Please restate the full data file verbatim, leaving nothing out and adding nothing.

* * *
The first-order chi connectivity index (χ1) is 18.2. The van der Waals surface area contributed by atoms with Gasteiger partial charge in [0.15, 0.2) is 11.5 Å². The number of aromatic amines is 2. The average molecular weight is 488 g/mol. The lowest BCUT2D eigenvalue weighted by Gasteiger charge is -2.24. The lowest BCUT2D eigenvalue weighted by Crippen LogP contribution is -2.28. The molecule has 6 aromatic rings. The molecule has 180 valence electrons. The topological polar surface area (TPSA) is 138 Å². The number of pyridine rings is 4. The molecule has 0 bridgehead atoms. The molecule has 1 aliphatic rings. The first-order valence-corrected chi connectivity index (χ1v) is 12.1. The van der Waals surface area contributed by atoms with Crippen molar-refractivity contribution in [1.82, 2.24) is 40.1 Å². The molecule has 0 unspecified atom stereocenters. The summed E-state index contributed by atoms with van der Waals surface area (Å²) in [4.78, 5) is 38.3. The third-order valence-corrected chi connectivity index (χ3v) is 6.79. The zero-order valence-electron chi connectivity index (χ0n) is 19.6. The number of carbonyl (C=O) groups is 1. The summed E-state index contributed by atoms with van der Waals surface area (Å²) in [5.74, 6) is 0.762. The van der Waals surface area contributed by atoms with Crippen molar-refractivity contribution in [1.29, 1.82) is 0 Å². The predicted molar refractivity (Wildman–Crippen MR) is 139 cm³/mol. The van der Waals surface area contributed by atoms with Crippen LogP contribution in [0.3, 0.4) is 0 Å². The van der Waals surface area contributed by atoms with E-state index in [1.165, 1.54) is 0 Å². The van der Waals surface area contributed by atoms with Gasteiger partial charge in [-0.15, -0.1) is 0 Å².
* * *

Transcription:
The first-order chi connectivity index (χ1) is 18.2. The van der Waals surface area contributed by atoms with Gasteiger partial charge in [0.15, 0.2) is 11.5 Å². The number of aromatic amines is 2. The average molecular weight is 488 g/mol. The lowest BCUT2D eigenvalue weighted by Gasteiger charge is -2.24. The lowest BCUT2D eigenvalue weighted by Crippen LogP contribution is -2.28. The molecule has 6 aromatic rings. The molecule has 180 valence electrons. The topological polar surface area (TPSA) is 138 Å². The number of pyridine rings is 4. The molecule has 0 bridgehead atoms. The molecule has 1 aliphatic rings. The first-order valence-corrected chi connectivity index (χ1v) is 12.1. The van der Waals surface area contributed by atoms with Crippen molar-refractivity contribution in [1.82, 2.24) is 40.1 Å². The molecule has 0 unspecified atom stereocenters. The summed E-state index contributed by atoms with van der Waals surface area (Å²) in [4.78, 5) is 38.3. The third-order valence-corrected chi connectivity index (χ3v) is 6.79. The zero-order valence-electron chi connectivity index (χ0n) is 19.6. The number of carbonyl (C=O) groups is 1. The summed E-state index contributed by atoms with van der Waals surface area (Å²) in [5.74, 6) is 0.762. The van der Waals surface area contributed by atoms with Crippen molar-refractivity contribution in [1.29, 1.82) is 0 Å². The predicted molar refractivity (Wildman–Crippen MR) is 139 cm³/mol. The van der Waals surface area contributed by atoms with Crippen LogP contribution in [0.3, 0.4) is 0 Å². The van der Waals surface area contributed by atoms with E-state index in [1.165, 1.54) is 0 Å². The van der Waals surface area contributed by atoms with Gasteiger partial charge in [-0.15, -0.1) is 0 Å².